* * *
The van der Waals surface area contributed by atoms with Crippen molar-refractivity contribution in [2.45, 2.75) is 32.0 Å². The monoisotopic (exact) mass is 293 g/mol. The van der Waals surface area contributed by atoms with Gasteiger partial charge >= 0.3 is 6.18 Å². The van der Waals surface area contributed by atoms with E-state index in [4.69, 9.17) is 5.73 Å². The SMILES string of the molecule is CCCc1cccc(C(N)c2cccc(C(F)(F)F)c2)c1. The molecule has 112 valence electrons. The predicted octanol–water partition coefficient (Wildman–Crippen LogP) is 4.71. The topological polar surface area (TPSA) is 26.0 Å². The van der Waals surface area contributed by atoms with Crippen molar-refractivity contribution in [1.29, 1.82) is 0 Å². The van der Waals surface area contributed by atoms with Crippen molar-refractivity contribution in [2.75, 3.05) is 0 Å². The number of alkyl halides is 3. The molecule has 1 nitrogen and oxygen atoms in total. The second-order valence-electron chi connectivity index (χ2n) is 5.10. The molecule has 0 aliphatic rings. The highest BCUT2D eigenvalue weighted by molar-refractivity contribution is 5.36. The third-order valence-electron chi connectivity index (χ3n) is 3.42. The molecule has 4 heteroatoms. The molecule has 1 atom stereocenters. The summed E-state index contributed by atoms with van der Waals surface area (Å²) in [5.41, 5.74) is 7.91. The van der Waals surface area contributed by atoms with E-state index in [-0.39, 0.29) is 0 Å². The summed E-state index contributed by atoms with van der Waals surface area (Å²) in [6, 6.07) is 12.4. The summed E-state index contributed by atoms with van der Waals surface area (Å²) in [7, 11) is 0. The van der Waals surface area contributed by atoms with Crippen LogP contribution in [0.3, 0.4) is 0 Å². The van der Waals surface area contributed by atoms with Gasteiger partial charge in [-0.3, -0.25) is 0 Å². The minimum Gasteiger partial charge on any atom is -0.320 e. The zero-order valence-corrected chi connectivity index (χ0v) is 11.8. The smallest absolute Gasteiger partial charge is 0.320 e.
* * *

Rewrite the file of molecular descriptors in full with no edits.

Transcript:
The van der Waals surface area contributed by atoms with Crippen molar-refractivity contribution in [2.45, 2.75) is 32.0 Å². The monoisotopic (exact) mass is 293 g/mol. The van der Waals surface area contributed by atoms with Gasteiger partial charge >= 0.3 is 6.18 Å². The van der Waals surface area contributed by atoms with E-state index in [4.69, 9.17) is 5.73 Å². The SMILES string of the molecule is CCCc1cccc(C(N)c2cccc(C(F)(F)F)c2)c1. The molecule has 112 valence electrons. The predicted octanol–water partition coefficient (Wildman–Crippen LogP) is 4.71. The topological polar surface area (TPSA) is 26.0 Å². The van der Waals surface area contributed by atoms with Crippen molar-refractivity contribution in [1.29, 1.82) is 0 Å². The van der Waals surface area contributed by atoms with Crippen molar-refractivity contribution in [2.75, 3.05) is 0 Å². The number of alkyl halides is 3. The molecule has 1 nitrogen and oxygen atoms in total. The second-order valence-electron chi connectivity index (χ2n) is 5.10. The molecule has 0 aliphatic rings. The highest BCUT2D eigenvalue weighted by molar-refractivity contribution is 5.36. The third-order valence-electron chi connectivity index (χ3n) is 3.42. The molecule has 4 heteroatoms. The molecule has 1 atom stereocenters. The summed E-state index contributed by atoms with van der Waals surface area (Å²) in [5.41, 5.74) is 7.91. The van der Waals surface area contributed by atoms with E-state index in [-0.39, 0.29) is 0 Å². The summed E-state index contributed by atoms with van der Waals surface area (Å²) in [6, 6.07) is 12.4. The summed E-state index contributed by atoms with van der Waals surface area (Å²) in [7, 11) is 0. The van der Waals surface area contributed by atoms with Crippen LogP contribution in [0.3, 0.4) is 0 Å². The van der Waals surface area contributed by atoms with Gasteiger partial charge in [-0.3, -0.25) is 0 Å². The minimum Gasteiger partial charge on any atom is -0.320 e. The zero-order valence-corrected chi connectivity index (χ0v) is 11.8. The smallest absolute Gasteiger partial charge is 0.320 e.